Population Trends of Bighorn Sheep and Mountain Goats in the Greater Yellowstone Area

Scientific Disciplines
Biological Sciences - Terrestrial
Keywords
Wildlife conservation
Montana State University
Yellowstone national park
greater yellowstone area
bighorn sheep
mountain goat
counts
herd growth rates
Ovis canadensis
Oreamnos americanus
Authors
Years
Volumes
Volume 18, No. 1-4

Population trends of bighorn sheep and mountain 
Goats in the greater yellowstone area
Elizabeth P. Flesch*, Ecology Department, Montana State University, Bozeman, Montana 59717
Robert A. Garrott, Ecology Department, Montana State University, Bozeman, Montana 59717
Bighorn sheep (Ovis canadensis) and mountain goats (Oreamnos americanus) are 
important components of the large mammal community in the Greater Yellowstone Area 
(GYA) and are of considerable public interest.  However, foundational ecological research 
concerning these species is limited.  We analyzed historic bighorn sheep and mountain goat 
population counts collected by management biologists using ln-linear regression to estimate 
herd growth rates (λ).  The analyzed dataset consisted of 538 bighorn sheep counts since 



1971 and 120 mountain goat counts since 1966.  Most mountain goat count units experienced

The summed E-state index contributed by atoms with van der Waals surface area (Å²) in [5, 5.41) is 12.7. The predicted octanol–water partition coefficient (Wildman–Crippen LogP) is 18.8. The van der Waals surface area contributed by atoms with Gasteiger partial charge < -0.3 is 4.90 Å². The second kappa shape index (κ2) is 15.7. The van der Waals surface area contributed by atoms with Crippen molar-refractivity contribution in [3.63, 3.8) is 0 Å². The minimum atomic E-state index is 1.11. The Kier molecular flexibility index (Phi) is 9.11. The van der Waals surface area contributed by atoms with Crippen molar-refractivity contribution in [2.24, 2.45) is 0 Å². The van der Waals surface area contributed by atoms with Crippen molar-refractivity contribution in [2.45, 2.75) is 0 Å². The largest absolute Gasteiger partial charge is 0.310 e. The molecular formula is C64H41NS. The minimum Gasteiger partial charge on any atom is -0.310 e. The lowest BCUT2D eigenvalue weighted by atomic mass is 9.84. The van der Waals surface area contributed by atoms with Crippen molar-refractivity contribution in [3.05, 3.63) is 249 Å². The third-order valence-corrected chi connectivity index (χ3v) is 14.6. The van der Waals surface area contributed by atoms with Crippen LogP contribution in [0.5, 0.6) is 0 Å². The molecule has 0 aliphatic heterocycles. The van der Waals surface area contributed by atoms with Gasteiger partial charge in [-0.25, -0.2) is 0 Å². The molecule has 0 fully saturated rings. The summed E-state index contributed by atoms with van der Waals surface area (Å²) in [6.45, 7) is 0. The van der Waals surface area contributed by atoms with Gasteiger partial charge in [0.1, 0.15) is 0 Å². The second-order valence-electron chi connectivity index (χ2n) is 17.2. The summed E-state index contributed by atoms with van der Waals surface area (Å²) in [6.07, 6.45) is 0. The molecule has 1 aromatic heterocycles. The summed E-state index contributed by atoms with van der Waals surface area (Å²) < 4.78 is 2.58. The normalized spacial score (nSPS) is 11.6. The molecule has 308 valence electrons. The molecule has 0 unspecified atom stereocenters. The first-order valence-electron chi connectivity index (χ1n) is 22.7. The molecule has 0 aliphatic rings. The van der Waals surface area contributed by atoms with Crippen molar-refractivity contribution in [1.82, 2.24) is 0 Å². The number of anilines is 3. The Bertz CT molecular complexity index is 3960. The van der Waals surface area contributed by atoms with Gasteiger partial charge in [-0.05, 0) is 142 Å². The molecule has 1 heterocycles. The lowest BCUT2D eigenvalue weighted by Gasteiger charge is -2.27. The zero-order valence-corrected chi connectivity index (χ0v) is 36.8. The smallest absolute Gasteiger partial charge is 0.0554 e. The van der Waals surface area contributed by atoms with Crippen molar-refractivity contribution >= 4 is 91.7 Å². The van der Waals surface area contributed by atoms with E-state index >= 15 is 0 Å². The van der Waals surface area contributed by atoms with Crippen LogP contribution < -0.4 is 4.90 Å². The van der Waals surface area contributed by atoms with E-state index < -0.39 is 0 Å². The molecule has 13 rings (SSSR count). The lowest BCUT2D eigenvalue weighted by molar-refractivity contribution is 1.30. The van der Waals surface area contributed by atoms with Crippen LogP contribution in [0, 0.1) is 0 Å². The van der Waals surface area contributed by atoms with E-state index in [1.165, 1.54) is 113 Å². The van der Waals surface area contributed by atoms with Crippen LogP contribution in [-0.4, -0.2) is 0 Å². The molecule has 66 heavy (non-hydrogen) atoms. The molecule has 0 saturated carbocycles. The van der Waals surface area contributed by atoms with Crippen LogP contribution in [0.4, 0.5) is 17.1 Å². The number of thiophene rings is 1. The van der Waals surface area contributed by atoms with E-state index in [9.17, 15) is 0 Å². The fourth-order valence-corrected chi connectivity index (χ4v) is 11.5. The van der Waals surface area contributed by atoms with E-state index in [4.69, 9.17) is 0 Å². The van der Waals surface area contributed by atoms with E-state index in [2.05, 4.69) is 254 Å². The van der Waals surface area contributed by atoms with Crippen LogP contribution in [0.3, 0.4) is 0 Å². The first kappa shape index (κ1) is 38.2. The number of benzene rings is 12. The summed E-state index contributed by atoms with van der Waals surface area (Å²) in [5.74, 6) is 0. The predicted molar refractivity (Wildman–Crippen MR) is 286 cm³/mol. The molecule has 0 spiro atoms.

a positive growth rate and increased their distributions over recent decades.  Bighorn sheep 
growth rates were more variable among the 26 recognized herd units in the GYA.  We used 
the historic count data to evaluate the hypothesis that sympatry of non-native mountain goats 
with bighorn sheep adversely affected bighorn sheep populations.  This was accomplished by 
comparing the growth rates of sympatric herds with that of allopatric herds.  There was no 
evidence that sympatric herd growth rates were significantly lower than allopatric herd growth 
rates.  We caution, however, that many counts in consecutive years suggested larger changes 
in abundance than what would be reasonable to expect from biological processes.  We suspect 
that variability in counts likely reflects varying detection probability and the overall difficulty 
of counting mountain ungulates.  Therefore, conclusions derived from these data should be 
further evaluated with more detailed demographic studies in the future.